An 1835 fire burns a quarter of New York City

GreatfirebynicolinocalyoIt started on the frigid night of December 16. Flames broke out inside a warehouse on Pearl Street, the center of New York’s dry-goods district.

“The city’s undermanned volunteer fire brigades rushed to the scene, but what little water could be pumped from the nearby hydrants turned to ice in the frigid night air, and the crews—exhausted from fighting a blaze the night before—were soon completely overwhelmed,” wrote Ric Burns and James Sanders in New York: An Illustrated History.

[Above: the fire as seen from Williamsburg, by Nicolino Calyo]

With help from strong winds, flames leaped from shops to warehouses to the majestic Merchants Exchange (below, in a 1909 illustration).

Within hours, 20 blocks and 600 buildings bounded by South, Broad, and Wall Streets and Coenties Slip, were ablaze.

Greatfiremerchantsexchange

New York had experienced devastating fires before, particularly in 1776. This fire was something else though—so intense, it could reportedly be seen from Philadelphia.

The cold made it tough to get under control. “Whiskey was poured into boots to prevent [firefighters'] toes from icing up,” states Paul Hashagen in Fire Department, City of New York.

GreatfireCUNYmap“By the time the flames were out, a quarter of the city’s business district had been destroyed, including every one of the stone Dutch houses that had survived the fires of the Revolution,” wrote Burns and Sanders.

Hundreds of businesses were ruined. Most of the city’s insurance companies went bankrupt. Amazingly, only two people perished.

As horrific as it was, the Great Fire of 1835 had a few upsides. It forced the city, which rebuilt within a year, to organize a professional fire department and shore up building codes.

And it showed the need for a modern water-supply system, resulting in the opening of the Croton Aqueduct and reservoir on 42nd Street seven years later.

[Map of the destroyed area: CUNY]

Tags: , , , , , , , ,

10 Responses to “An 1835 fire burns a quarter of New York City”

  1. Artnoize Says:

    There are 2 Water Streets in Manhattan…..
    The first is In the Financial District, and the other one in the Lower East Side….How did that happen?

    • Edward Says:

      Really only one Water Street that’s broken up into three sections actually. Construction of Brooklyn and Manhattan bridges and their approach ramps, and later razing of streets to build housing projects along East River, caused Water Street to stop and start in three different sections. Pretty sure the numbering system remains sequential (ie: the building numbers don’t begin at “1″ for each section of Water Street).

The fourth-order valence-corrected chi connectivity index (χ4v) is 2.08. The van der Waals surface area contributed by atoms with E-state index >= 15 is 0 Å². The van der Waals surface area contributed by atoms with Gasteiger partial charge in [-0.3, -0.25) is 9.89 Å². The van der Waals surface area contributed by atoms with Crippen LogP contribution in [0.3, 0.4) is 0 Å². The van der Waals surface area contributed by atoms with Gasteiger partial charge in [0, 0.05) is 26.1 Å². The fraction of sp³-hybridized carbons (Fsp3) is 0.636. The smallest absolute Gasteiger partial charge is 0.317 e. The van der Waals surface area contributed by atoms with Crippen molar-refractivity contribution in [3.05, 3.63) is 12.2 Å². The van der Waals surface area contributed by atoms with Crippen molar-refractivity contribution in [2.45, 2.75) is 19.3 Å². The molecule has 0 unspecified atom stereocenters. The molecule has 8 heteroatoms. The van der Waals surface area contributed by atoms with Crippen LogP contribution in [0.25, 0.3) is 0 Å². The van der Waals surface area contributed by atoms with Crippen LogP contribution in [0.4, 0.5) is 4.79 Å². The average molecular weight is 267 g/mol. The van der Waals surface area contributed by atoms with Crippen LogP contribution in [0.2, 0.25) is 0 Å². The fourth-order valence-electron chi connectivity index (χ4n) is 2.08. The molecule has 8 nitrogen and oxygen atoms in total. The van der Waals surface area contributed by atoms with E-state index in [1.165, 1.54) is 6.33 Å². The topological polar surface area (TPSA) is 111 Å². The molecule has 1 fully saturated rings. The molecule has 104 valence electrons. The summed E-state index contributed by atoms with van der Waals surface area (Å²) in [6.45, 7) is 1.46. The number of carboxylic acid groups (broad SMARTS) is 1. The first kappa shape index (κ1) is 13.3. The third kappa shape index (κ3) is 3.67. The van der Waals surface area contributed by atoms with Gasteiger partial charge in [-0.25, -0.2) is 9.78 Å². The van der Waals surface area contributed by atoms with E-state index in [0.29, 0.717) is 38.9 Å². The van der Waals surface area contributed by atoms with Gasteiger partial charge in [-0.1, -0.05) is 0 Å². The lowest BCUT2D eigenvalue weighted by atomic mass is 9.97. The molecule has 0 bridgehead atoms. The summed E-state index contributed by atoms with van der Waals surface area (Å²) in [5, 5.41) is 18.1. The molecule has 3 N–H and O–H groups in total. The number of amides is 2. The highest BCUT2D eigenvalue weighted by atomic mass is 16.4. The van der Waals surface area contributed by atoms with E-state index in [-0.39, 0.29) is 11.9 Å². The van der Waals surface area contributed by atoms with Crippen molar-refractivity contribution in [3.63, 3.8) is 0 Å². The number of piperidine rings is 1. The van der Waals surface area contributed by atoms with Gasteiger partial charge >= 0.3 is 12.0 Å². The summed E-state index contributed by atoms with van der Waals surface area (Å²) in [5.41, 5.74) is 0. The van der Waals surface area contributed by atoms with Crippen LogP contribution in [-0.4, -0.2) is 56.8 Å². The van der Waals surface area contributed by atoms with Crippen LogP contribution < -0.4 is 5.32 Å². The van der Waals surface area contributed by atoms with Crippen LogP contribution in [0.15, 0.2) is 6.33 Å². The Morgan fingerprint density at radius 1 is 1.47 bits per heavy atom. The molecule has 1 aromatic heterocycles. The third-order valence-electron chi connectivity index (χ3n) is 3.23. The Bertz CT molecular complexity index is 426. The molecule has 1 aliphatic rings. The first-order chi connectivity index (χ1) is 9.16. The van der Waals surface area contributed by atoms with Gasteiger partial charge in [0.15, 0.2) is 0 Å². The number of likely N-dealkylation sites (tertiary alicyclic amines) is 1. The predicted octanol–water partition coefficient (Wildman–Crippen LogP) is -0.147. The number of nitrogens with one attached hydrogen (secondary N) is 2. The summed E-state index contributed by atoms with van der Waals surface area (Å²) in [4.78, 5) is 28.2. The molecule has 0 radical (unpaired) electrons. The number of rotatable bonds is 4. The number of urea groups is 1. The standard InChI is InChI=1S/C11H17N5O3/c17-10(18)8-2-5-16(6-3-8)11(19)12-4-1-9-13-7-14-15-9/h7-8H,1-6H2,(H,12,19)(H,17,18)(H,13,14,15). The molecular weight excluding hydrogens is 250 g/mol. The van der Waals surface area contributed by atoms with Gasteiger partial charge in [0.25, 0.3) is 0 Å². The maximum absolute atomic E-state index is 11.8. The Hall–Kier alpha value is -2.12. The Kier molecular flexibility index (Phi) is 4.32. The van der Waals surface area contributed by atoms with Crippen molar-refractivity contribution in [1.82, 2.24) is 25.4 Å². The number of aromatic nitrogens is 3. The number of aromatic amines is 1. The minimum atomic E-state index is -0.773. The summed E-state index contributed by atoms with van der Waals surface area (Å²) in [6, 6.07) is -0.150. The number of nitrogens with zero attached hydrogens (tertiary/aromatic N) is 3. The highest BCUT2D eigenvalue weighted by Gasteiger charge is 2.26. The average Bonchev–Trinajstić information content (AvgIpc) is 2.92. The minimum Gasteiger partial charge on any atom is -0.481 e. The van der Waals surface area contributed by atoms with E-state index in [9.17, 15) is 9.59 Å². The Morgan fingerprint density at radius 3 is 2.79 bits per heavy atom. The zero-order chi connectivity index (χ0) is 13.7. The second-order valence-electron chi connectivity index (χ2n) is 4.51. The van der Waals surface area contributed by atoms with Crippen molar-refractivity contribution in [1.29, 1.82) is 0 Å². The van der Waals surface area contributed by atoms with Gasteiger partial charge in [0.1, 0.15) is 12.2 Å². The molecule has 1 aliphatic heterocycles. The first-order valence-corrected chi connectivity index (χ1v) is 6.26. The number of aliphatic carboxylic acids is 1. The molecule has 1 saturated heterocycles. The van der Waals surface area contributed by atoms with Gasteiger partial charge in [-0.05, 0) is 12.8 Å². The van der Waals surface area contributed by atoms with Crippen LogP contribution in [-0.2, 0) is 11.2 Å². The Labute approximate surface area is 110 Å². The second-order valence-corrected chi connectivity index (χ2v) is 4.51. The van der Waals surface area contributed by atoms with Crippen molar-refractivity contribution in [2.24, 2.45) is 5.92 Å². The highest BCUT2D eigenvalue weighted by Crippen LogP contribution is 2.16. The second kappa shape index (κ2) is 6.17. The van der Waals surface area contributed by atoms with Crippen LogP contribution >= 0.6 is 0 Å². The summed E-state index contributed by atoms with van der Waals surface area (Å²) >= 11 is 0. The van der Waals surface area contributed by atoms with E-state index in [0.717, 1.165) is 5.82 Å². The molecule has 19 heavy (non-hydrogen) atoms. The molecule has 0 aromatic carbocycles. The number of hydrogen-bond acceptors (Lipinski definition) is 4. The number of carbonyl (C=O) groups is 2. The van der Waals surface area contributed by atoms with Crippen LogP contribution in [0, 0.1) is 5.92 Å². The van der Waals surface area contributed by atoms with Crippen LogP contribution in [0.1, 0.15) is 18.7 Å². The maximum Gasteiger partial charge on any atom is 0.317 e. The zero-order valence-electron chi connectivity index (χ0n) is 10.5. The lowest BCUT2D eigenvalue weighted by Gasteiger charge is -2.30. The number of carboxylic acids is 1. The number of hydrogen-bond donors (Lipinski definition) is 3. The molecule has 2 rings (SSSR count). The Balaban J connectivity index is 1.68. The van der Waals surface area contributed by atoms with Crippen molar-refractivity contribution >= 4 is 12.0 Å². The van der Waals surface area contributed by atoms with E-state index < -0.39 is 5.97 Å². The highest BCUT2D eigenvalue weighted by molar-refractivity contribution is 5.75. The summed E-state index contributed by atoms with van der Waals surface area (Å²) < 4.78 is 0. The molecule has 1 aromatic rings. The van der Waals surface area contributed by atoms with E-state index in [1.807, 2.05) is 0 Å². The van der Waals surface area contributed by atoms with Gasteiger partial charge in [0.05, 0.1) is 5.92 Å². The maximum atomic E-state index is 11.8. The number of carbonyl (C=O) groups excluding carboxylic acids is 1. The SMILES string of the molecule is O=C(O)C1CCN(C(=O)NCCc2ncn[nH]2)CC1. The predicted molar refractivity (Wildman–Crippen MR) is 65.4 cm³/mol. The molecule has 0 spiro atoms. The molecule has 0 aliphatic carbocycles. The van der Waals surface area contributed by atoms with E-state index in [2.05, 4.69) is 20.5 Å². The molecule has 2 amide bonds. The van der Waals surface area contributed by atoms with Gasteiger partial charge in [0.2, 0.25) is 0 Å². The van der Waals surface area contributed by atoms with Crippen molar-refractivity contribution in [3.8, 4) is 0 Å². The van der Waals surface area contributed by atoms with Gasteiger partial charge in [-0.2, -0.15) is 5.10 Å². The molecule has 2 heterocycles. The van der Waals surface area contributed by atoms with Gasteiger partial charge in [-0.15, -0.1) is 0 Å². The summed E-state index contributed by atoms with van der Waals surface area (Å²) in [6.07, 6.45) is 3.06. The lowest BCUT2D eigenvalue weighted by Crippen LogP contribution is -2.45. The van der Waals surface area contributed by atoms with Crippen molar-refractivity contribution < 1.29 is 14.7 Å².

2. rocco dormarunno(akafivepointsguy) Says:

    Many historians claim that this fire was a contributing factor to the U.S. fiscal Panic of 1837. Considering roughly $20 million in losses were caused by the hungry fire, it must have had some effect on the national economy.

  3. Edward Says:

    “A quarter of the city’s business district [was] destroyed, including every one of the stone Dutch houses that had survived the fires of the Revolution…”

    For a student of Dutch NY history, that part always breaks my heart. Not one trace of our Dutch forefathers in all of Lower Manhattan survives.

    • Upstate Ellen Says:

      And I always thought the old Dutch buildings were willfully demolished or allowed to decay… I never realized they were destroyed in a fire!

  4. wildnewyork Says:

    I hear you. Not one!

  5. EV Grieve Etc.: Mourning Edition « NYC Real Estate News Says:

    [...] When a lot of NYC burned down (Ephemeral New York) [...]

  6. chas Says:

    So was the cause ever determined?

  7. mcheshire Says:

    Reblogged this on CROTON  |  History & Mysteries and commented:
    Here is an account of the devastating New York City fire of 1835 that led to the construction of the Croton Dam and Aqueduct.

Leave a Reply

Fill in your details below or click an icon to log in:

WordPress.com Logo

You are commenting using your WordPress.com account. Log Out / Change )

Twitter picture

You are commenting using your Twitter account. Log Out / Change )

Facebook photo

You are commenting using your Facebook account. Log Out / Change )

Google+ photo

You are commenting using your Google+ account. Log Out / Change )

Connecting to %s


Follow

Get every new post delivered to your Inbox.

Join 1,421 other followers

%d bloggers like this: